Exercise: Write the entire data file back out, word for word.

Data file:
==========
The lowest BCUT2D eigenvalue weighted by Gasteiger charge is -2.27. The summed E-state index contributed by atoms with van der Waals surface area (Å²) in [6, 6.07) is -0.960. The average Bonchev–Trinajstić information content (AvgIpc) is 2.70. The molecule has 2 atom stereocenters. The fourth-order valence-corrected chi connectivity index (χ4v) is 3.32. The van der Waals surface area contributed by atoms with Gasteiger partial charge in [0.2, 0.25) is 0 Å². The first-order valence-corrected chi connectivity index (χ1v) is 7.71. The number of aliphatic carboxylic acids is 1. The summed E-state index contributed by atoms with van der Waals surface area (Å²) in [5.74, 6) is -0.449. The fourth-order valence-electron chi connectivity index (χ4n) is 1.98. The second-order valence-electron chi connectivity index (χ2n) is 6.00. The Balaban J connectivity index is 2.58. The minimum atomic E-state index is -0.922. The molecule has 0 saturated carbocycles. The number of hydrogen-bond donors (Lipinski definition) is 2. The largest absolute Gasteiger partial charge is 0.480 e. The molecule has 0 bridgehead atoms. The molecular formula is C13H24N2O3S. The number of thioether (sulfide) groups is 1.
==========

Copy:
The lowest BCUT2D eigenvalue weighted by Gasteiger charge is -2.27. The summed E-state index contributed by atoms with van der Waals surface area (Å²) in [6, 6.07) is -0.960. The average Bonchev–Trinajstić information content (AvgIpc) is 2.70. The molecule has 2 atom stereocenters. The fourth-order valence-corrected chi connectivity index (χ4v) is 3.32. The van der Waals surface area contributed by atoms with Gasteiger partial charge in [0.2, 0.25) is 0 Å². The first-order valence-corrected chi connectivity index (χ1v) is 7.71. The number of aliphatic carboxylic acids is 1. The summed E-state index contributed by atoms with van der Waals surface area (Å²) in [5.74, 6) is -0.449. The fourth-order valence-electron chi connectivity index (χ4n) is 1.98. The second-order valence-electron chi connectivity index (χ2n) is 6.00. The Balaban J connectivity index is 2.58. The minimum atomic E-state index is -0.922. The molecule has 0 saturated carbocycles. The number of hydrogen-bond donors (Lipinski definition) is 2. The largest absolute Gasteiger partial charge is 0.480 e. The molecule has 0 bridgehead atoms. The molecular formula is C13H24N2O3S. The number of thioether (sulfide) groups is 1.